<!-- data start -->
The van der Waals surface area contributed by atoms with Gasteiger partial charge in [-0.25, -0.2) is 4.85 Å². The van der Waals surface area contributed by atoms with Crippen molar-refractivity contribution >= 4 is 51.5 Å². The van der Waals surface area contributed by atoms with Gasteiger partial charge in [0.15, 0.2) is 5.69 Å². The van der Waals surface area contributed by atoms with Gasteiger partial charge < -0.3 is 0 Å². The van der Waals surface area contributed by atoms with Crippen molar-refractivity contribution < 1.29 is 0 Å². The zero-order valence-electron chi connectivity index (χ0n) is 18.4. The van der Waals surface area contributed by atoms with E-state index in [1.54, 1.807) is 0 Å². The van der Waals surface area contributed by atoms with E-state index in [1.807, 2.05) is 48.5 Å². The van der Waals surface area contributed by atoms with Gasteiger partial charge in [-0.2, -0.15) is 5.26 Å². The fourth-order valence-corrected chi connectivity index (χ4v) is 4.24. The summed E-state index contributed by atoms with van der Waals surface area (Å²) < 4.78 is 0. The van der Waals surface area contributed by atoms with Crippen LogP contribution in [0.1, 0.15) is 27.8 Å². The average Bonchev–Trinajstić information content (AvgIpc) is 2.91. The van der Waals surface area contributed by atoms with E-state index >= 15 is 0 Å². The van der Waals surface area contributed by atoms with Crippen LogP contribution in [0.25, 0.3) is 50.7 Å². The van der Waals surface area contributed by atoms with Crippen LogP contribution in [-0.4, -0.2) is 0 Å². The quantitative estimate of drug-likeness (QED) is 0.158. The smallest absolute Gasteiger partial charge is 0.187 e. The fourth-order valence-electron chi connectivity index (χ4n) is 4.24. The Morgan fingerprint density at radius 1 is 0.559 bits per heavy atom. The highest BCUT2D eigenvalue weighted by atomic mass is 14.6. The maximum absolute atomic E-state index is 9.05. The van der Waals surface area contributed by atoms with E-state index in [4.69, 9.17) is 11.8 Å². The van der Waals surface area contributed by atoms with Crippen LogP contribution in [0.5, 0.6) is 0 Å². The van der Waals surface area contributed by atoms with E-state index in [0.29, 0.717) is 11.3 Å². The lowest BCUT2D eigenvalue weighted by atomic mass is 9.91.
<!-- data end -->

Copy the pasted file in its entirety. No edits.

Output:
The van der Waals surface area contributed by atoms with Gasteiger partial charge in [-0.25, -0.2) is 4.85 Å². The van der Waals surface area contributed by atoms with Crippen molar-refractivity contribution >= 4 is 51.5 Å². The van der Waals surface area contributed by atoms with Gasteiger partial charge in [0.15, 0.2) is 5.69 Å². The van der Waals surface area contributed by atoms with Gasteiger partial charge < -0.3 is 0 Å². The van der Waals surface area contributed by atoms with Crippen molar-refractivity contribution < 1.29 is 0 Å². The zero-order valence-electron chi connectivity index (χ0n) is 18.4. The van der Waals surface area contributed by atoms with E-state index in [1.54, 1.807) is 0 Å². The van der Waals surface area contributed by atoms with E-state index in [1.807, 2.05) is 48.5 Å². The van der Waals surface area contributed by atoms with Gasteiger partial charge in [-0.2, -0.15) is 5.26 Å². The fourth-order valence-corrected chi connectivity index (χ4v) is 4.24. The summed E-state index contributed by atoms with van der Waals surface area (Å²) < 4.78 is 0. The van der Waals surface area contributed by atoms with Crippen LogP contribution in [0.1, 0.15) is 27.8 Å². The average Bonchev–Trinajstić information content (AvgIpc) is 2.91. The van der Waals surface area contributed by atoms with E-state index >= 15 is 0 Å². The van der Waals surface area contributed by atoms with Crippen LogP contribution in [0.25, 0.3) is 50.7 Å². The van der Waals surface area contributed by atoms with Crippen LogP contribution in [-0.4, -0.2) is 0 Å². The quantitative estimate of drug-likeness (QED) is 0.158. The smallest absolute Gasteiger partial charge is 0.187 e. The fourth-order valence-electron chi connectivity index (χ4n) is 4.24. The Morgan fingerprint density at radius 1 is 0.559 bits per heavy atom. The highest BCUT2D eigenvalue weighted by atomic mass is 14.6. The maximum absolute atomic E-state index is 9.05. The van der Waals surface area contributed by atoms with E-state index in [4.69, 9.17) is 11.8 Å². The van der Waals surface area contributed by atoms with Crippen LogP contribution in [0.5, 0.6) is 0 Å². The van der Waals surface area contributed by atoms with E-state index in [0.29, 0.717) is 11.3 Å². The lowest BCUT2D eigenvalue weighted by atomic mass is 9.91.